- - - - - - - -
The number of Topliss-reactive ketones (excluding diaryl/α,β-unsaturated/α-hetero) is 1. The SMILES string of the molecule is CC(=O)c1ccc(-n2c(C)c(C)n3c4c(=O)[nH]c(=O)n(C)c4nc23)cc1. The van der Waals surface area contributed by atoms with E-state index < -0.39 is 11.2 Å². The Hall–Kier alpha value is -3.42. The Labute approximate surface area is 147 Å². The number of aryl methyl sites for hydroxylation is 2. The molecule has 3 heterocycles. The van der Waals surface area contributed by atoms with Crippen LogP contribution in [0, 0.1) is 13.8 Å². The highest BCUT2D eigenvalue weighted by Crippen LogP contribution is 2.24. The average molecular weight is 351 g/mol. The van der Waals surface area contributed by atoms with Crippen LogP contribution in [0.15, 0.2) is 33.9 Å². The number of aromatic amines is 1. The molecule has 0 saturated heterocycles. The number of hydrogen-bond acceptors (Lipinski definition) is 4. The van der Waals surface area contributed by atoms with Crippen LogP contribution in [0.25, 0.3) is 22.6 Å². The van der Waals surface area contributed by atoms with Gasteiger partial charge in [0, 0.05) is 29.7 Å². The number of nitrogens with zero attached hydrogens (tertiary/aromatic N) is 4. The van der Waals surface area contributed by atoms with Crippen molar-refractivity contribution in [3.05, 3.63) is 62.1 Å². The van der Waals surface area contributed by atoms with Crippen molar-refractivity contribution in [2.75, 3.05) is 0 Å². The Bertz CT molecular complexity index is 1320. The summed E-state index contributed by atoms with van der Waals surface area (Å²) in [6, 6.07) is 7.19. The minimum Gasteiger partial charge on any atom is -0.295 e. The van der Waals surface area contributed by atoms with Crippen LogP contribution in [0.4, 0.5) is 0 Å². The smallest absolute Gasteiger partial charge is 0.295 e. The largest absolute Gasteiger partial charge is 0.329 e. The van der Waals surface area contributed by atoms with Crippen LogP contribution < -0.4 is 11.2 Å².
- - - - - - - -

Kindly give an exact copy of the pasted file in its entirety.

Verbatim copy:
The number of Topliss-reactive ketones (excluding diaryl/α,β-unsaturated/α-hetero) is 1. The SMILES string of the molecule is CC(=O)c1ccc(-n2c(C)c(C)n3c4c(=O)[nH]c(=O)n(C)c4nc23)cc1. The van der Waals surface area contributed by atoms with E-state index < -0.39 is 11.2 Å². The Hall–Kier alpha value is -3.42. The Labute approximate surface area is 147 Å². The number of aryl methyl sites for hydroxylation is 2. The molecule has 3 heterocycles. The van der Waals surface area contributed by atoms with Crippen LogP contribution in [0, 0.1) is 13.8 Å². The highest BCUT2D eigenvalue weighted by Crippen LogP contribution is 2.24. The average molecular weight is 351 g/mol. The van der Waals surface area contributed by atoms with Crippen LogP contribution in [0.15, 0.2) is 33.9 Å². The number of aromatic amines is 1. The molecule has 0 saturated heterocycles. The number of hydrogen-bond acceptors (Lipinski definition) is 4. The van der Waals surface area contributed by atoms with Crippen LogP contribution in [0.25, 0.3) is 22.6 Å². The van der Waals surface area contributed by atoms with Gasteiger partial charge in [0, 0.05) is 29.7 Å². The number of nitrogens with zero attached hydrogens (tertiary/aromatic N) is 4. The van der Waals surface area contributed by atoms with Crippen molar-refractivity contribution in [3.05, 3.63) is 62.1 Å². The van der Waals surface area contributed by atoms with Crippen molar-refractivity contribution in [2.75, 3.05) is 0 Å². The Bertz CT molecular complexity index is 1320. The summed E-state index contributed by atoms with van der Waals surface area (Å²) in [6, 6.07) is 7.19. The minimum Gasteiger partial charge on any atom is -0.295 e. The van der Waals surface area contributed by atoms with Crippen LogP contribution in [0.4, 0.5) is 0 Å². The smallest absolute Gasteiger partial charge is 0.295 e. The largest absolute Gasteiger partial charge is 0.329 e. The van der Waals surface area contributed by atoms with Crippen LogP contribution < -0.4 is 11.2 Å².